And then there was Angst. Loads and loads of Angst. For every good thing that happened to the cast (Funky married to Cindy, Les married to Lisa) there were two bad things (Funky is a divorced recovering alcoholic, Lisa died after a breast cancer relapse) and one thing that was revealed to be worse than we thought (Lisa's teen pregnancy retconned into date rape, Bull's Jerkass nature as a result of parental abuse).

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And then in 2008, Batiuk decided there needed to be a second Time Skip to gloss over the aftermath of Lisa's death (he's never been good with handling emotional aftermaths, preferring to present the shock of a sudden bad situation and then skipping past the 'actually dealing with it' phase). As well, it was announced that Batiuk would turn the storylines over to the kids of the original cast. Except that didn't actually happen: the majority of the storylines continued to focus more on the adults experiencing even more traumatic events and angsting about them and less on their children, though a handful of stories have focused on the lives of the teens. Since then the strip has gradually become Lighter and Softer, with more optimistic (or at least not ludicrously pessimistic) storylines and strips being structured around wordplay: Les Moore has become a successful writer, Pete Roberts (er, Reynolds) has become a successful comic writer, Darin Fairgood has become a successful comic writer, Harry Dinkle has become a successful writer... well, you get the idea. Unfortunately, this has resulted in nearly all characters who aren't middle-aged men in the writing industry being put Out of Focus.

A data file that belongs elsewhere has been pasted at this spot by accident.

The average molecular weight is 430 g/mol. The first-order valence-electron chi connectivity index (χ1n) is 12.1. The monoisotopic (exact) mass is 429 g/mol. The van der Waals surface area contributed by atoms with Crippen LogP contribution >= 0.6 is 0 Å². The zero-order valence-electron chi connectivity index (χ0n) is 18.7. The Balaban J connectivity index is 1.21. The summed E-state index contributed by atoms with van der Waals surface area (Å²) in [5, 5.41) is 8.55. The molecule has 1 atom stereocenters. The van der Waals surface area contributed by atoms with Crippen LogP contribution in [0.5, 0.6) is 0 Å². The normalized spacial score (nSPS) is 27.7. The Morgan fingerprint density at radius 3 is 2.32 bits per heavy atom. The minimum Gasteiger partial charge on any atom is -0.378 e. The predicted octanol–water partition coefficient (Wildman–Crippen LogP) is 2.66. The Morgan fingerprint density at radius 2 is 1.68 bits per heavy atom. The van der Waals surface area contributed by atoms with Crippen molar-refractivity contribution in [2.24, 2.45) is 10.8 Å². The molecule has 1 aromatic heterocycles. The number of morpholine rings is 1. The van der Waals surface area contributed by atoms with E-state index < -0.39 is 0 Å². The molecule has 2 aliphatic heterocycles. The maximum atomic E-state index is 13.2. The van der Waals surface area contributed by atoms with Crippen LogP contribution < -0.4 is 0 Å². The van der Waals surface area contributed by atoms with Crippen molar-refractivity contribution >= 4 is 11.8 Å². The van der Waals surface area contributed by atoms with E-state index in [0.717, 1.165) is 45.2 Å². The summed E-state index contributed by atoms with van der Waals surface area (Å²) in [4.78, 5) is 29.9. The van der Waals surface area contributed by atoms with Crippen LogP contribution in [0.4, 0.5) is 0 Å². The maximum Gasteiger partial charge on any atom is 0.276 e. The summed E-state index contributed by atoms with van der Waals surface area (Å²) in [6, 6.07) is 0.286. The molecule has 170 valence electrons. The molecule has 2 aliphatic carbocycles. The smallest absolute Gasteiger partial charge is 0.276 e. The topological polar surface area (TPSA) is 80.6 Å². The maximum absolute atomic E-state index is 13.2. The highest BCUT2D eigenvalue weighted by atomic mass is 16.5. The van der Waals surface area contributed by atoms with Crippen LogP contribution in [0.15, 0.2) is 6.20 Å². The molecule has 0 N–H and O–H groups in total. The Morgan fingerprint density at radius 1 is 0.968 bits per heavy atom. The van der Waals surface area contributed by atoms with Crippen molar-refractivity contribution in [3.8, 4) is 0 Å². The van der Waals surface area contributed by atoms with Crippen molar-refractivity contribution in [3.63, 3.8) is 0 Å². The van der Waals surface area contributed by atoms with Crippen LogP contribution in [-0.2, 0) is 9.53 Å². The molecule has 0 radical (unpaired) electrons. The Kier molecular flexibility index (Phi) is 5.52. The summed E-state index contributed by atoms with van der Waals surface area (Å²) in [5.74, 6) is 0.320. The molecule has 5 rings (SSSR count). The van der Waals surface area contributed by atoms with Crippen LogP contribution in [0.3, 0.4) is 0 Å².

Funky Winkerbean contains examples of:

  • Aborted Arc: